Congress annually considers several appropriations measures, which provide funding for numerous activities, for example, national defense, education, and homeland security, as well as general government operations. Congress has developed certain rules and practices for the consideration of appropriations measures, referred to as the congressional appropriations process.
Appropriations measures are under the jurisdiction of the House and Senate Appropriations Committees. These measures provide only about 40% of total federal spending for a fiscal year. The House and Senate legislative committees control the rest.
There are three types of appropriations measures. Regular appropriations bills provide most of the funding that is provided in all appropriations measures for a fiscal year, and must be enacted by October 1 of each year. If regular bills are not enacted by the deadline, Congress adopts continuing resolutions to continue funding generally until regular bills are enacted. Supplemental appropriations bills provide additional appropriations and are typically considered during a fiscal year.
Each year Congress considers a budget resolution that, in part, sets spending ceilings for the upcoming fiscal year. Both the House and Senate have established parliamentary rules that may be used to enforce certain spending ceilings associated with the budget resolution during consideration of appropriations measures in the House and Senate, respectively.
Congress has also established an authorization-appropriation process that provides for two separate types of measures—authorization bills and appropriation bills. These measures perform different functions and are to be considered in sequence. First, authorization bills establish, continue, or modify agencies or programs. Second, appropriations measures may provide funding for the agencies and programs previously authorized.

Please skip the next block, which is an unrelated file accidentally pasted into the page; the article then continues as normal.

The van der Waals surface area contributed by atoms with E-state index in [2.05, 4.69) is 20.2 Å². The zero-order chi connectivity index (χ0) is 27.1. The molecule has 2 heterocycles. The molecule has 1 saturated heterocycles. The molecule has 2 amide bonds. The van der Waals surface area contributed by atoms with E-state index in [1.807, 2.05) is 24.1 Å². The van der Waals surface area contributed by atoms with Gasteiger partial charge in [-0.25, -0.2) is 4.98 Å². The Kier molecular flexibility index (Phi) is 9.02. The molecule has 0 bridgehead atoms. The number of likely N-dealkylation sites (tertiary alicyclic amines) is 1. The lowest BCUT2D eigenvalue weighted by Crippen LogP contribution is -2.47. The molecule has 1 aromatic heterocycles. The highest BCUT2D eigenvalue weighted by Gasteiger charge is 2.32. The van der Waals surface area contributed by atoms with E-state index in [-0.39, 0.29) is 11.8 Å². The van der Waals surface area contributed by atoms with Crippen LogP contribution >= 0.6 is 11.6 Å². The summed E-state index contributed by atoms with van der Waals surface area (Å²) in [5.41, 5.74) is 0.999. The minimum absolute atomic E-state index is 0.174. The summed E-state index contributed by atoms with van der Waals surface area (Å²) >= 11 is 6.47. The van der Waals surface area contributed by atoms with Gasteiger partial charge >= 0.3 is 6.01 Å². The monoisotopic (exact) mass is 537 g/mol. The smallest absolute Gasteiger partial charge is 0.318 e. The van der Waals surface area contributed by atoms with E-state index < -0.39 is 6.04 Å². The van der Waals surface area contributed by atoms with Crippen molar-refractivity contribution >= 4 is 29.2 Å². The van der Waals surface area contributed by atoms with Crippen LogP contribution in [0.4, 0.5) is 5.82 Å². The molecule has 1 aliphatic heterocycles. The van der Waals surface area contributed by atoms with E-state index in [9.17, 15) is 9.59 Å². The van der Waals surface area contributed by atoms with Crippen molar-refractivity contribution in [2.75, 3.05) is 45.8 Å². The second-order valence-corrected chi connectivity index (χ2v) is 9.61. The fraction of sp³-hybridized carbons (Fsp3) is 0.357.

Many constituents are interested in federal appropriations requests, or "earmarks," and how they work. The responsible application of earmarked funds, federal resources designated for local projects of high public purpose, can have widespread benefits for our communities, our state, and our nation.
In making such requests, my office seeks to use taxpayer dollars prudently, considering cost-benefit analyses and community support. These requests may support renewable energy, higher education, health care and medical research, military construction, environmental protection, infrastructure, and transportation initiatives that have regional and national benefits. The federal appropriations process is lengthy and complicated, involving 12 separate bills. In compliance with House Appropriations Committee rules and in order to make the process as transparent as possible, I am posting all of my earmark requests on this website.
For your information, below is a list of the earmarks I requested from the House Appropriations Committee for Fiscal Year 2011, categorized by applicable Appropriations Bill.
Click on the legislative subcommittees and various other legislation listed below to see descriptions of my funding requests (Please note the requests will be posted upon submission):
- Agriculture, Rural Development, Food and Drug Administration
- Commerce, Justice, and Science
- Energy and Water Development
- Financial Services and General Government
- Homeland Security
- Interior and Environment
- Labor, Health and Human Services, and Education
- Transportation and Housing and Urban Development